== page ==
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The making of a massive online course
Editor's Note: A story on how Walter Sinnott-Armstrong constructed his Coursera class can be found here.
Durham, NC - Ronen Plesser arrived with his whole bag of tricks: a hot-pink bowling ball, a vacuum pump, a transparent globe, a Slinky, and a collection of light bulbs and carabiners.
Plesser, a Duke professor who has taught physics for more than 20 years, brought his best lessons to Duke Media Services' on-campus studio. His audience: 35,000 students almost as geographically dispersed as the stars in the nighttime sky. That's the current enrollment in his introductory astronomy course, one of 10 massive open online courses (MOOCs) Duke is offering through Coursera.
"I've never done a video of this, so I don't know yet how to optimize for it," said Plesser, who brought his props to the studio to record demonstrations of key astronomy concepts (the vacuum pump, for example, helps illustrate why there’s no water on the moon). "But I'm excited to see what we can do.
As faculty members take center stage in sharing their courses with more students than they'd once hoped to teach in a lifetime, universities are learning that it takes a team behind the scenes to deliver this new kind of course to a worldwide classroom.
"We've been recording lectures for a long time, but I don't think anyone at Duke has experience in teaching in this kind of environment," said Lynne O'Brien, director of the Center for Instructional Technology. "There's a huge learning curve, and we're building infrastructure and processes while we do it. But we have been well-prepared because Duke has encouraged messy experimentation with technology. There's a culture for the faculty and staff that encourages people to try it and figure it out, even if it's not always perfect or smooth."
That's one reason Duke is offering more courses with Coursera than any other university, O'Brien said: "We wanted to try different subjects, different styles of teaching, and learn from the experience."
Some of the earliest decisions involved the basics of course planning: How might you structure a course if you don't have to deliver it in 14 weeks of 50-minute sessions? "Once people are freed of the standard way of doing things, their imaginations take flight, and that has been fun," O'Brien said.
Duke's Center for Instructional Technology assigned two consultants to each course, helping faculty members determine the optimal duration and structure, keeping in mind that materials might be reused in a variety of ways later.
Next came decisions about how to record and edit videos, working around the schedules of highly in-demand faculty.
Duke staff quickly put together video "kits" that included a laptop, high-quality camera, tripod, external microphone, cabling and recording software for faculty who wanted to record their own videos.
Some instructors worked in Duke's newly renovated Multimedia Project Studio or (like Plesser) in Duke Media Services' on-campus studio.
The volume of media "assets" -- more than 90 videos were produced in about six weeks for Duke's first Coursera course -- immediately raised questions about how much content to archive, and how.
"We haven't had time to figure out a long-term solution, but we have a solution that works now and will give us time to figure out what to do," said Elizabeth A. Evans, who’s directing video production as part of Duke's Office of Information Technology.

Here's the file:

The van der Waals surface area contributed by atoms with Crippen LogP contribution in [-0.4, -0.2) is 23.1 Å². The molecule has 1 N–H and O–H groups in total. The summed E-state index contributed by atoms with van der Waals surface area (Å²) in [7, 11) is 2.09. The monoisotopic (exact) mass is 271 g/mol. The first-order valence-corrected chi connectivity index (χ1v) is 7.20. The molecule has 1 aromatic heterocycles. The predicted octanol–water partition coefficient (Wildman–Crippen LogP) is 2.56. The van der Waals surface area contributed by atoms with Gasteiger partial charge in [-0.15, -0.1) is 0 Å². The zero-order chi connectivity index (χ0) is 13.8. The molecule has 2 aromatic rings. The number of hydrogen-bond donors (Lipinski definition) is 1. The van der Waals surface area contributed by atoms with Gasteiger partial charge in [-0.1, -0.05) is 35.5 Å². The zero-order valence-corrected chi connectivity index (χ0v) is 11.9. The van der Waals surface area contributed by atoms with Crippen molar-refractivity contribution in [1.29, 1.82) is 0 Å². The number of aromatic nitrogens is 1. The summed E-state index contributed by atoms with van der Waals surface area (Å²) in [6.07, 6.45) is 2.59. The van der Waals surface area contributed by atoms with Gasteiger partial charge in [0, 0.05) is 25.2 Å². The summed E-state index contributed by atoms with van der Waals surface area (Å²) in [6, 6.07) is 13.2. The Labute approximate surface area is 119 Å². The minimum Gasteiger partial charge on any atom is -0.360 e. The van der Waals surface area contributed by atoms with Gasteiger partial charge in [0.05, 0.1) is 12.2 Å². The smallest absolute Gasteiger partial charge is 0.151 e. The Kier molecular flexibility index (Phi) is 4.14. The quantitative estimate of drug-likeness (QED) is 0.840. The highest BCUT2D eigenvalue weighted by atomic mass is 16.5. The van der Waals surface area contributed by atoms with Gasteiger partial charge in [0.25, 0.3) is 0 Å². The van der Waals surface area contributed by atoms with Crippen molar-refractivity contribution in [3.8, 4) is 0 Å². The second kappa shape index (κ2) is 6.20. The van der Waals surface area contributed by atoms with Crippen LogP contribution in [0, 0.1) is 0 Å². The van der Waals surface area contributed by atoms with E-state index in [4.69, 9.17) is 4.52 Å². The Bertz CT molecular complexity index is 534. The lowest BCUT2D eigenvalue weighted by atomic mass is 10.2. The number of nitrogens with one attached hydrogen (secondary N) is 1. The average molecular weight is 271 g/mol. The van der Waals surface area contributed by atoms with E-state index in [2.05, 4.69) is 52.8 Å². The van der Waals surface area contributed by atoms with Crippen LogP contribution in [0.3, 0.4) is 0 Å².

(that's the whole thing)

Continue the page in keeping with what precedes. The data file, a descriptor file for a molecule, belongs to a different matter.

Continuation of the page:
Duke also hired an intern to help navigate tricky copyright issues, tracking down open versions of images and working with publishers to gain access to textbooks and journal articles.
"Some things that are OK to do as fair use in a classroom aren't OK to do in MOOCs," O’Brien said. "The publishing world is not sure how to deal with this. One of our faculty is in the uncomfortable position that he can't assign readings of his own journal articles (due to copyright issues)."
Meanwhile, Duke also is seeking to quantify just what's involved in building a MOOC. And as the first Duke courses get under way, staff are sifting through a vast wave of student data, trying to get their arms around assessment on a grand scale.
"The big question everyone has is: Who's out there? Who signed up and why, and what do they hope to get out of it?" said Yvonne Belanger, program director for Duke Libraries.
Early numbers provide some answers: About two-thirds of the 11,000 registered students in Duke's first MOOC, for example, hail from outside the U.S. In the first weeks, about 5,000 signed on to the site, watched a video or took a quiz. (A substantial chunk of students admitted in an early questionnaire that they plan to only do just a little bit of the course.)
Most interesting, though, is the feedback on the discussion board, where the most popular thread was a "thank you" to the professor.
"Students are hugely appreciative of the opportunity to participate in this kind of learning," said Belanger, who described the feel as less like a class and more like an informal learning community. "From the very first day, we've seen students forming virtual or in-person study groups," organizing Facebook groups, Google hangouts and in-person meetings in locations as far-flung as Russia, Brazil, Greece, Australia, China and India.
"We don't know whether what we're seeing is typical. We’ll start to connect with other schools and compare, because we all want to start learning from each other. That will be part of the future," Belanger said.
In the meantime, the project has inspired faculty who aren't participating with Coursera to explore new possibilities for their own courses.
"This will impact on-campus teaching and learning in ways we did not imagine when we started," Belanger said. "It's important to Duke to focus on innovation in teaching, and this looks like an effective vehicle for doing that."
For more on Coursera and Duke's other online ventures, click here.